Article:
6. odibrom

    odibrom .

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    Ormsby is putting out multiscale guitars with the perpendicular at the bridge, so they can use floyds...
     
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  7. diagrammatiks

    diagrammatiks SS.org Regular

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    the bridge technically needs a little bit of compensation. the bridge on that guitar is custom made.

    you can put it at the nut as well like strandberg.
     
  8. bostjan

    bostjan MicroMetal Contributor

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    I have heard about this before, but from another brand, although I have never come across photos of any guitars built this way. From a theoretical standpoint, it's perfectly workable, as I said, you could even place the perpendicular fret beyond the bridge, although it would pose no advantage other than looking weird.

    But, then again, you can do this as well... (?!)

    [​IMG]
    [​IMG]
     
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  9. diagrammatiks

    diagrammatiks SS.org Regular

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    It depends on which side you think is more ergonomic to have straighter frets.

    The parallel at the bridge angles all the frets as you get closer to the nut...
    the parallel nut makes everything near the bridge angled.

    [​IMG]

    [​IMG]

    The other thing is that I think you can technically doubelock the strandberg design with just a standard locking nut. The ormsby design requires a custom angled locking nut that they are working on.
     
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  10. odibrom

    odibrom .

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    The problem with the strandberg (as I've been reading here and there) is that the bass string stretch with the trem is far greater than on other strings (bigger lever with the trem's pivot), which should not happen on the Ormsby...

    As far as ergonomics and aesthetics, I prefer the strandberg (not considering the neck profile), though I've never played any of these and doubt I'll ever will, in the near future at least. These are the kind of guitars one should play at least once, just to get the feeling, it's almost a cultural obligation. :D
     
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  11. bostjan

    bostjan MicroMetal Contributor

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    If that's the case, though, does that mean it's a problem?

    I tend to think that it's not truly a problem...because, well, why would it be a problem? Does it really matter if the bass strings detune 5% more rapidly in a dive-bomb than the treble strings? Do these strings detune in a uniform way anyway on any extant mechanical trem system? :shrug: I think it's concern over a calculation affecting something no one cares to measure anyway. :2c:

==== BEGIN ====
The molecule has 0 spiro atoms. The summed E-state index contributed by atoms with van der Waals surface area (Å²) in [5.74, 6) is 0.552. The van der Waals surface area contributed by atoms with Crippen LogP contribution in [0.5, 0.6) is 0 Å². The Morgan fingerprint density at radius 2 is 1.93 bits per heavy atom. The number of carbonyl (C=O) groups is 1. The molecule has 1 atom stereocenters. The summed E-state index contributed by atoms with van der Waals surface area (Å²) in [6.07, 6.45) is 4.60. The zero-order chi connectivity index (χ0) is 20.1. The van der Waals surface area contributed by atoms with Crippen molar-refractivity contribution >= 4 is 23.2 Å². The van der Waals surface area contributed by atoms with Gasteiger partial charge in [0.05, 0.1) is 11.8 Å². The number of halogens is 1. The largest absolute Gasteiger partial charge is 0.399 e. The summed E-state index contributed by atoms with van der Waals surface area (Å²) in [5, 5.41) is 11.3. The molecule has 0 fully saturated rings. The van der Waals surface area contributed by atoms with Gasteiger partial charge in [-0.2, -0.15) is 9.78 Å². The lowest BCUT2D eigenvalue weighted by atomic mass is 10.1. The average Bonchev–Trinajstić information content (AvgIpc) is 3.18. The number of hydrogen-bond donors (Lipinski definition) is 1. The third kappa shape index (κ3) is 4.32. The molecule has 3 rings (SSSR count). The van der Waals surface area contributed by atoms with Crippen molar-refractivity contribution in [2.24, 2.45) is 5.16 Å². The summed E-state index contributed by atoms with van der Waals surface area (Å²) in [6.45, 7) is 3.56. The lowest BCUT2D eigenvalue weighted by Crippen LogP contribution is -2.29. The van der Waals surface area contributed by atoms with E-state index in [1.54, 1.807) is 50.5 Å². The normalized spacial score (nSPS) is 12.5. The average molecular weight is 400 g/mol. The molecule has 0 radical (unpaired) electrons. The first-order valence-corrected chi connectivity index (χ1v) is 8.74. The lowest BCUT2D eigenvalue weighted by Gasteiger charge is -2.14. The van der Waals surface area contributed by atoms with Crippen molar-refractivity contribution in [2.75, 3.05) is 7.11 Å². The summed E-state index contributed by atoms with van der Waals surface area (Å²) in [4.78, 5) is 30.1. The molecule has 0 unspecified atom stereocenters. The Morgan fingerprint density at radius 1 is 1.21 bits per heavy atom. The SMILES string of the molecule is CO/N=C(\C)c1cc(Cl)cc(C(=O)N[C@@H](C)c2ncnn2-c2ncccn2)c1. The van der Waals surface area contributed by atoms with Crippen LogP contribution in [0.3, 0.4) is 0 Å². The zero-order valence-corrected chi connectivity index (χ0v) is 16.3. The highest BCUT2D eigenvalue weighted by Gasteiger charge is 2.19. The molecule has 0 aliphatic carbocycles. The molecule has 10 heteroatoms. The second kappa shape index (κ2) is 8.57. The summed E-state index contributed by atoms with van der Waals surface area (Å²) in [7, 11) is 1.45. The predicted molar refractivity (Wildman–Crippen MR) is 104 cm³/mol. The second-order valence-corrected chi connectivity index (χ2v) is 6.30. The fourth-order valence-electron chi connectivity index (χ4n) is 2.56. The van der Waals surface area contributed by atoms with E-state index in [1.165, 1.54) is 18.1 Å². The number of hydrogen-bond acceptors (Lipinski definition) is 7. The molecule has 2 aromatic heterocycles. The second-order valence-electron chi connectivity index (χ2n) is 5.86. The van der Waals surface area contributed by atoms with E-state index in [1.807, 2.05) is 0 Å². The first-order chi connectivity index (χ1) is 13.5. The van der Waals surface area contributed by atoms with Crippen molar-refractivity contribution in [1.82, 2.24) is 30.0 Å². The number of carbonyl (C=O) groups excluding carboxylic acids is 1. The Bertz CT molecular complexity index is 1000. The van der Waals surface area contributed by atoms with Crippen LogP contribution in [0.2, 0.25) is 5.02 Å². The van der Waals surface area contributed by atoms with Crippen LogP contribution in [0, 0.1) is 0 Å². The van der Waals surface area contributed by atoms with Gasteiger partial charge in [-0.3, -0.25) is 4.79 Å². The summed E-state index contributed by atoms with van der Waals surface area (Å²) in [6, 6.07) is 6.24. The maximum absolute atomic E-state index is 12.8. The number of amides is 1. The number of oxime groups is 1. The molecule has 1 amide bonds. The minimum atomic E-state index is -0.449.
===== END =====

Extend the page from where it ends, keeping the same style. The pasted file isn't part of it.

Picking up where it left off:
But, even if it does bother you...what's the alternative? I think every design has a drawback of some sort. Some drawbacks just really aren't that much of a cause for concern, IMO.

    YMMV, of course.
     
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  12. ixlramp

    ixlramp SS.org Regular

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    Not sure, the bass side saddle is moving downwards more than backwards while the treble side saddle is moving backwards more than downwards, so the stretch may be fairly similar.
    The Strandberg fan makes more ergonomic sense as it more closely follows the angle of your wrist and forearm. Perpendicular nut seems optimum to me.
     
  13. LiveOVErdrive

    LiveOVErdrive SS.org Regular

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    Angled bridges screw up my palm muting. I kind of want to try one with a straight bridge and angled nut.
     
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  14. odibrom

    odibrom .

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    Luky you to know that. The best I can is to catch (when possible) a multiscale Ibby on a shop to try out. Where I live there isn't much choice... :wallbash:

    @bostjan, i said the trem thing with the strandberg as a problem by memory of reading it as so. Having no experience with such thing...
     
  15. Hollowway

    Hollowway Extended Ranger

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    That caught my attention, because it's one of my huge pet peeves with the Kahler for ERGs. (Not fanned, just thick strings.) The nature of the cam, and thickness of the string, means that the lowest string on an 8 string drops to completely slack when you press the bar about a 1/3 of the way. Meanwhile, the high E drops a semitone. So it ends up being a huge problem, because I can hear the low F# rattling around with virtually any trem use at all. I've worked out ways to compensate for this, with a right angle bend at the ball part, and a much higher tension on the bass side strings. But, it's still a pain in the ass. (Though, the high E only goes down to C# with the bar pressed all the way to the body, so that's probably the bigger issue). FWIW, Floyd 8s perform much better, because of the nature of the design.
     
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  16. LiveOVErdrive

    LiveOVErdrive SS.org Regular

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    I guess we just need the pivot points running along the axis of the bridge. Which means we probably need bearings. So some kind of multiscale Ibby ZR bridge.

    It would feel SO WEIRD to use though.
     
  17. diagrammatiks

    diagrammatiks SS.org Regular

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    I think it depends more on the bridge design and compensation then which end of the fretboard is the parallel.

    The middle also works if the fan isn't that big. The prog has the .75 fan and the parallel is at the 7th. There's actually very little compensation in the design of the trem.
     
  18. rockskate4x

    rockskate4x rockskate4x

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    In response to the first question, I will mimic what others have said that the perpendicular location can be literally anywhere. IN MY OPINION, the best perpendicular location is the one that allows the nut and the bridge to be at equal opposing angles, like the equal sides of an isosceles triangle. This location will be different depending on which string spacings the builder decides on for the bridge and the nut. On fretfind I usually find this between the 8th and 9th frets.